Sept. 28 (Bloomberg) -- Spain’s bank rescue fund fired Maria Dolores Amoros, general director of Caja de Ahorros del Mediterraneo savings bank group, as it probes her pension awards and the seized lender’s accounts.
The fund, known as FROB, believes the Alicante, Spain-based lender disguised its true state during Amoros’s tenure, said a CAM spokesman, who asked not to be identified in line with company policy. Amoros was fired as FROB also probes the award of her annual 364,947-euro ($498,000) pension, the spokesman said in an interview.
The Bank of Spain took over CAM in July and put it under FROB administration after the lender posted a first-half loss of 1.14 billion euros and said its loan-default ratio had more than doubled to 19 percent since December. Today is the deadline for banks interested in buying CAM to make non-binding bids for the lender, which last week said that more than half its loans for property development had gone bad.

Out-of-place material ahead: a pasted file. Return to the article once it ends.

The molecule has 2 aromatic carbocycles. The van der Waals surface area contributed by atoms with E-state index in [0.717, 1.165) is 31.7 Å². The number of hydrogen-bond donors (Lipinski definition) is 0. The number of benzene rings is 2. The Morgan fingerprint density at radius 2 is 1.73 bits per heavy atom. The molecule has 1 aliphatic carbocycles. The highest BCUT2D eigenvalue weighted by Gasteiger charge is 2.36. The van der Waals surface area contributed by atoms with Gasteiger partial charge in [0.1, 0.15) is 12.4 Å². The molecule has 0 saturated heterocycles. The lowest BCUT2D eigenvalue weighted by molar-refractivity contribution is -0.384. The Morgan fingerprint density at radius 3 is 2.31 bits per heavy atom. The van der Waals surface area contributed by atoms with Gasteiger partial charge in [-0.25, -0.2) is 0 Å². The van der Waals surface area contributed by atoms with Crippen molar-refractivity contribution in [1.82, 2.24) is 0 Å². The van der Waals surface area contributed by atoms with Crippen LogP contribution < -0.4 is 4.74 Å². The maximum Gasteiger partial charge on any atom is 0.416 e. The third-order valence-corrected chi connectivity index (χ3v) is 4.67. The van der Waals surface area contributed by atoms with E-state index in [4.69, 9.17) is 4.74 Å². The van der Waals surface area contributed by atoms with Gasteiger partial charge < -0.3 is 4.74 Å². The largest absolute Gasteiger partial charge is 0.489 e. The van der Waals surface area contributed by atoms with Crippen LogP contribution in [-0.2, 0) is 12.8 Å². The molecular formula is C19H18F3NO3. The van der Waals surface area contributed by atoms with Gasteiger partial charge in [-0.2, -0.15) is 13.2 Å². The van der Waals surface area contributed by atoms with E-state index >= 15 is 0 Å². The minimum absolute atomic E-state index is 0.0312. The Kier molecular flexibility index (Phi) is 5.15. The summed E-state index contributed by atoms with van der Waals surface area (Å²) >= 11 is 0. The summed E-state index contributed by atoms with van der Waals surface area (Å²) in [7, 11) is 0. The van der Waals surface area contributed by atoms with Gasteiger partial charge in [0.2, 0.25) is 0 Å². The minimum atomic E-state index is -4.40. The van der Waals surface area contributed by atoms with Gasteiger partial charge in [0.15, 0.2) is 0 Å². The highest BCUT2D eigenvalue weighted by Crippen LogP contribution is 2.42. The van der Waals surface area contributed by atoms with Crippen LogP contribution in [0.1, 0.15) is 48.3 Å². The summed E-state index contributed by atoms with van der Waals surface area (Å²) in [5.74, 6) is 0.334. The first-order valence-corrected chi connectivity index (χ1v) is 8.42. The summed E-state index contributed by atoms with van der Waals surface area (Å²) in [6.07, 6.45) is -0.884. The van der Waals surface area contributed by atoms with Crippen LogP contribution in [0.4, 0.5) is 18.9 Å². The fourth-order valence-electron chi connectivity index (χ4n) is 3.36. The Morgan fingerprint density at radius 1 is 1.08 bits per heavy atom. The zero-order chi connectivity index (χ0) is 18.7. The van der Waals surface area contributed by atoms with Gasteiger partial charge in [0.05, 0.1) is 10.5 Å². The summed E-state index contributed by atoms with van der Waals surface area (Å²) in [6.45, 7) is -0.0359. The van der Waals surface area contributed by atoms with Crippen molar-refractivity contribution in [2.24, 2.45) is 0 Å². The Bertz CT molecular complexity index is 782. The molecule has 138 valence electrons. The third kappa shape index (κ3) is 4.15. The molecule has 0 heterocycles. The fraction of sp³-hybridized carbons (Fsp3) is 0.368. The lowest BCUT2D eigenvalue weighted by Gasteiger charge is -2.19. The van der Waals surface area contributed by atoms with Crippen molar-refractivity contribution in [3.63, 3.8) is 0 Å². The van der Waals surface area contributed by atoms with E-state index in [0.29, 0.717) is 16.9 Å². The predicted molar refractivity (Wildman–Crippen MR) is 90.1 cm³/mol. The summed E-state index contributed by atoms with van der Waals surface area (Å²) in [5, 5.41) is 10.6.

The CAM spokesman said he couldn’t provide contact details for Amoros, who has left the bank. Her name doesn’t appear in a phone book for the Valencia region. A spokesman for the Bank of Spain declined to comment.
CAM said in May that first-quarter profit fell 37 percent to 39.8 million euros from a year earlier, adding that only 8.5 percent of its loans were doubtful.
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